Enacting Change Through Engagement

As a clinician, there are plenty of changes that you will face throughout your career. From experiencing new roles to engaging with new coworkers, health care work environments are constantly evolving, requiring global and local leaders to be flexible and able to think of innovative ways to keep their teams engaged constantly. 

The days of top-down and “because I said so” management are long gone. Passing down commands has been proven time and again to be ineffective in engaging clinicians and enacting positive change. Great leaders must be able to foster and maintain a work environment that engages employees and allows them to become their best selves. Leaders that play an active role within the organization not only help clinicians better connect with those they lead, but also help create a happier and more engaged workforce. The best leaders are those who can frame their decisions through the lens of those they lead. Framing priorities in a way that’s understandable for clinicians and care team members is pivotal in increasing engagement. Greater engagement means better work culture, improved clinician-patient interactions, reduced turnover, and a greater chance for change to be enacted¹. To achieve this, we need to know what other people care about, what motivates them, and how to see things from other points of view, which can be accomplished with these three tips:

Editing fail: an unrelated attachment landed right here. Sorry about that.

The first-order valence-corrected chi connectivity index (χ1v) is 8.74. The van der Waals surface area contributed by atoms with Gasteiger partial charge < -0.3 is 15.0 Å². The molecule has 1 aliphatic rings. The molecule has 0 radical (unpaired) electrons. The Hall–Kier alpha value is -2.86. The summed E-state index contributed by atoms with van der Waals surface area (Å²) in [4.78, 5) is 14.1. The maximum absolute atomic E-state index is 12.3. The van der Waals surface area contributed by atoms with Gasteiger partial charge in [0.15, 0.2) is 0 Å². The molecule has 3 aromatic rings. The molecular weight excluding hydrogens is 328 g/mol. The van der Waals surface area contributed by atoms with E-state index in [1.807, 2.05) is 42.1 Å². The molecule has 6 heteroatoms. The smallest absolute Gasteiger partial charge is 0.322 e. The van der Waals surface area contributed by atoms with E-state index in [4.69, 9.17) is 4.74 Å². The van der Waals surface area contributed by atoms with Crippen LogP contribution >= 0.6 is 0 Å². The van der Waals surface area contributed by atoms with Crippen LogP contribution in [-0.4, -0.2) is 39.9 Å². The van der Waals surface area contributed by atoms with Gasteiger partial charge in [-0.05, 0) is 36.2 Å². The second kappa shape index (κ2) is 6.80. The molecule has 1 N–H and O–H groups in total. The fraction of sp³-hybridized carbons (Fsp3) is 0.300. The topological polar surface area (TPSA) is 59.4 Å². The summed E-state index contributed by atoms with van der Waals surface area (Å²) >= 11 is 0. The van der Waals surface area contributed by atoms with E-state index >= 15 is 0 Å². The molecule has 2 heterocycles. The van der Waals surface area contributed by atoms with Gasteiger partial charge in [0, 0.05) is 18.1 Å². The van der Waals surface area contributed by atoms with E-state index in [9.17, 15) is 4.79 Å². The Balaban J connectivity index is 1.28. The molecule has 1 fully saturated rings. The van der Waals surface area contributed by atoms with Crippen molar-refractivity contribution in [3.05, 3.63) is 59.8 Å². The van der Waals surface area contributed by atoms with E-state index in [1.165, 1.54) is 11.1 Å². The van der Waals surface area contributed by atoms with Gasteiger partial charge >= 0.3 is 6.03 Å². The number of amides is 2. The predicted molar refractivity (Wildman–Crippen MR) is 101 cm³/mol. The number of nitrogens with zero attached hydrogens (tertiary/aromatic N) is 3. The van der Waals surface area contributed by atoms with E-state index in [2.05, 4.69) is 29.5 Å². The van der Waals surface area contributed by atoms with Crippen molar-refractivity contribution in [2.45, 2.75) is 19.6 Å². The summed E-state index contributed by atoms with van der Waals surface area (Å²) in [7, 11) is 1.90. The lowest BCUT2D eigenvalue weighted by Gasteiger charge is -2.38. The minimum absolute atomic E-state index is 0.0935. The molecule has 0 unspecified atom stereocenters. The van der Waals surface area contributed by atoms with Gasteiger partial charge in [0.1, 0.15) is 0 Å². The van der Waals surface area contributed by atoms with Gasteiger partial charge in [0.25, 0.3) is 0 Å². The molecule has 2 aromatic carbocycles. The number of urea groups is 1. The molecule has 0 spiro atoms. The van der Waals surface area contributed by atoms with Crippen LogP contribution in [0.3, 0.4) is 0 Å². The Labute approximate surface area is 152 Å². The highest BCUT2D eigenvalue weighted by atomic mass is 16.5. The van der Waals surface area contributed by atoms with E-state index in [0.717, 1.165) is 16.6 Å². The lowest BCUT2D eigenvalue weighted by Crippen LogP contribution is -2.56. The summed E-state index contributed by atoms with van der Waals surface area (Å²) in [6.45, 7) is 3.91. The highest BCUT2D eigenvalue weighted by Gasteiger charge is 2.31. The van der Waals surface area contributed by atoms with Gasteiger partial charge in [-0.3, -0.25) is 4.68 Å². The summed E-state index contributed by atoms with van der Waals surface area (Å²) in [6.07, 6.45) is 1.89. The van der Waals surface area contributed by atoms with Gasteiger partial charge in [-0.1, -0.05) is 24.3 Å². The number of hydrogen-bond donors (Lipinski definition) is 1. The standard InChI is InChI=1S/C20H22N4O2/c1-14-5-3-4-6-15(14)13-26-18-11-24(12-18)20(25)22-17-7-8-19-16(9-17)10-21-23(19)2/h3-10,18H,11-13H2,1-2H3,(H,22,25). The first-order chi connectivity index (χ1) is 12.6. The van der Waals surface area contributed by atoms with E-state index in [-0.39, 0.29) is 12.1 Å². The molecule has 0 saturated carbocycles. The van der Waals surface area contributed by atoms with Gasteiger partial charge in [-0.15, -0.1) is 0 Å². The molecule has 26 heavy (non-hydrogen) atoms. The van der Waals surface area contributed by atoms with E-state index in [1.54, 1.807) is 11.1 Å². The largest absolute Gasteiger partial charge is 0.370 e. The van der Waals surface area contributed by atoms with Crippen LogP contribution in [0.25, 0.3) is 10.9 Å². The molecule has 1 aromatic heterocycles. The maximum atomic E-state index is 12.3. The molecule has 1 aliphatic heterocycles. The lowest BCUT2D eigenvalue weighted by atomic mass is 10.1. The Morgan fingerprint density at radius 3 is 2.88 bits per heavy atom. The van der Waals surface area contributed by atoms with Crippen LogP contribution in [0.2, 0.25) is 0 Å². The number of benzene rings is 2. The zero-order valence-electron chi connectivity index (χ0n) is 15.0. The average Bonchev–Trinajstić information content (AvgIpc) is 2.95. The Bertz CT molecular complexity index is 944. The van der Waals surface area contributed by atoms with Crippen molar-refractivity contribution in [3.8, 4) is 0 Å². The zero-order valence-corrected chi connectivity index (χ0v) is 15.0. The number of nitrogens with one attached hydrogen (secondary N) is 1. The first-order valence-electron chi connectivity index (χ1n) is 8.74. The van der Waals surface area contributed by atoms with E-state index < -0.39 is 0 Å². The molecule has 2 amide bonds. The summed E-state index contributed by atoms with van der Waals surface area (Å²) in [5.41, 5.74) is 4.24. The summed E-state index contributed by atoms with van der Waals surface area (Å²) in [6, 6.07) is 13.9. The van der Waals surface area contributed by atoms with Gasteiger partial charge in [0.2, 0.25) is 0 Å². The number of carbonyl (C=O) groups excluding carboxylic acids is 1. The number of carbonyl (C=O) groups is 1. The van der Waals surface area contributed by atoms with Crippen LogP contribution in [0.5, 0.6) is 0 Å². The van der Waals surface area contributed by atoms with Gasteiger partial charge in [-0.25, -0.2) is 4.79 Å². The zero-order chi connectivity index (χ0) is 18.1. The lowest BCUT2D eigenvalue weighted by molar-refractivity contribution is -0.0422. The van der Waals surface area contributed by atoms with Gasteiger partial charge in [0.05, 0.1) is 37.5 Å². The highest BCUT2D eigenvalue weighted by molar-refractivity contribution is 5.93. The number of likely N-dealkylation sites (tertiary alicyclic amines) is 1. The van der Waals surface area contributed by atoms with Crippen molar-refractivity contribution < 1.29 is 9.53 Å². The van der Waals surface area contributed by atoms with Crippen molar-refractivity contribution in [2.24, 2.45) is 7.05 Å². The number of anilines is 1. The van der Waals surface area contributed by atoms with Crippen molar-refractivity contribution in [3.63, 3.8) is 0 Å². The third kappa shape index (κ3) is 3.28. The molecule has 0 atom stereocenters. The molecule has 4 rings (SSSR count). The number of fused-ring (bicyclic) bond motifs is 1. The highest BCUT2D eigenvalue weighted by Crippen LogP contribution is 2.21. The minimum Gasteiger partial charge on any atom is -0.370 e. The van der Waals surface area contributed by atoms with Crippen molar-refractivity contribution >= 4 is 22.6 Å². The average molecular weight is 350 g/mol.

1)  Speak the other person’s language. Whether you are advising a team member or collaborating with another department, you must state your objectives in a way that will matter to them, too. Physicians, administrators, technicians, nurses, and anyone else on your team need to understand each other’s values–which means you need to understand their priorities and points of view. Find out what matters to your team members. The better you understand your team, the more you can relate to their needs and engage them in new policies, helping you lead. 

2)  Harvest ideas and suggestions from those you lead. Tapping the team for ideas to innovate solutions, educate teammates, share their skills, and contribute is one of the most potent engagement actions of all. It taps into our innate desire for autonomy, giving us greater freedom and choice when carrying out an activity. By tapping the team’s collective experience and wisdom, your team will experience ownership of new programs or initiatives, perceiving them as self-initiated programs rather than another burdensome requirement.

3)  Create positive interactions. Positive interactions and interpersonal relationships between leaders and followers strongly affect motivation, engagement, and well-being. Team huddles, or assigning a “buddy” to new team members enable opportunities for connection, understanding, and conversation. The need for relatedness via social interactions is satisfied when people experience a sense of belonging and develop meaningful relationships with others.

Relatedness, belonging, and having a voice are essential to the well-being, engagement, and durability of our teams. Speaking the language of others, harvesting team ideas, creating safety in bringing ideas, and social connectedness are leader actions to help advance the unity and vitality of our teams. What’s your experience in creating engagement through relatedness? Let us know in the comments below, or reach out to us on LinkedIn and Twitter!

 

  1. Employee Engagement: Why It Matters For Your Company. (n.d.). EveryoneSocial. Retrieved November 9, 2022, from https://everyonesocial.com/employee-engagement/

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